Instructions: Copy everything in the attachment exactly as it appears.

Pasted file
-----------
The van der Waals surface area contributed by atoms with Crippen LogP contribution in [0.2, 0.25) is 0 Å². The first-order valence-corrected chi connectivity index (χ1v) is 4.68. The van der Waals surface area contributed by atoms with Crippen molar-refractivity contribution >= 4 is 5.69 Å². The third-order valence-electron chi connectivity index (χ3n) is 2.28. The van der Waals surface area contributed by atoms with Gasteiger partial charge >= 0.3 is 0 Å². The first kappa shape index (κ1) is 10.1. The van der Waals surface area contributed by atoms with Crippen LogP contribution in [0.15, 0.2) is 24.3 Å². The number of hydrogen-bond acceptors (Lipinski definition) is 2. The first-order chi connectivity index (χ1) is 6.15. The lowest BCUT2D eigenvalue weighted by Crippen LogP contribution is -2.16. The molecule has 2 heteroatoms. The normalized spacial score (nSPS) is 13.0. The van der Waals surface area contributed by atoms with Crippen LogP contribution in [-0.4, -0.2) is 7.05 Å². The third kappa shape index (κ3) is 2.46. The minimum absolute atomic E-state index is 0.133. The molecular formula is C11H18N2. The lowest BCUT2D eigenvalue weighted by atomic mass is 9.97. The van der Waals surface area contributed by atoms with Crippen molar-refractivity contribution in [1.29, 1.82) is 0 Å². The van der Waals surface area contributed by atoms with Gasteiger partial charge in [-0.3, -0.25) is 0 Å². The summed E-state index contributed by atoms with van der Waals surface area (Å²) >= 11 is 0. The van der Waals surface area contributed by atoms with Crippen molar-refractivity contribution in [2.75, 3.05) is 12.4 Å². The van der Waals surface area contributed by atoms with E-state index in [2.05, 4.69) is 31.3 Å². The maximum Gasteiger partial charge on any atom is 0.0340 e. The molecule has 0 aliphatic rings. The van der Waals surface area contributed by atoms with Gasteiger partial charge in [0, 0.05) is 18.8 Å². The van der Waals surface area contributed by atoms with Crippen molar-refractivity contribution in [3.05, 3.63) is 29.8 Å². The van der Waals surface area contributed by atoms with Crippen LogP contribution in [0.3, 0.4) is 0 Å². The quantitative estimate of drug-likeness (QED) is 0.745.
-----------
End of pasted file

The van der Waals surface area contributed by atoms with Crippen LogP contribution in [0.2, 0.25) is 0 Å². The first-order valence-corrected chi connectivity index (χ1v) is 4.68. The van der Waals surface area contributed by atoms with Crippen molar-refractivity contribution >= 4 is 5.69 Å². The third-order valence-electron chi connectivity index (χ3n) is 2.28. The van der Waals surface area contributed by atoms with Gasteiger partial charge >= 0.3 is 0 Å². The first kappa shape index (κ1) is 10.1. The van der Waals surface area contributed by atoms with Crippen LogP contribution in [0.15, 0.2) is 24.3 Å². The number of hydrogen-bond acceptors (Lipinski definition) is 2. The first-order chi connectivity index (χ1) is 6.15. The lowest BCUT2D eigenvalue weighted by Crippen LogP contribution is -2.16. The molecule has 2 heteroatoms. The normalized spacial score (nSPS) is 13.0. The van der Waals surface area contributed by atoms with Crippen LogP contribution in [-0.4, -0.2) is 7.05 Å². The third kappa shape index (κ3) is 2.46. The minimum absolute atomic E-state index is 0.133. The molecular formula is C11H18N2. The lowest BCUT2D eigenvalue weighted by atomic mass is 9.97. The van der Waals surface area contributed by atoms with Crippen molar-refractivity contribution in [1.29, 1.82) is 0 Å². The van der Waals surface area contributed by atoms with Gasteiger partial charge in [-0.3, -0.25) is 0 Å². The summed E-state index contributed by atoms with van der Waals surface area (Å²) >= 11 is 0. The van der Waals surface area contributed by atoms with Crippen molar-refractivity contribution in [2.75, 3.05) is 12.4 Å². The van der Waals surface area contributed by atoms with E-state index in [2.05, 4.69) is 31.3 Å². The maximum Gasteiger partial charge on any atom is 0.0340 e. The molecule has 0 aliphatic rings. The van der Waals surface area contributed by atoms with Gasteiger partial charge in [0, 0.05) is 18.8 Å². The van der Waals surface area contributed by atoms with Crippen molar-refractivity contribution in [3.05, 3.63) is 29.8 Å². The van der Waals surface area contributed by atoms with Crippen LogP contribution in [0.3, 0.4) is 0 Å². The quantitative estimate of drug-likeness (QED) is 0.745.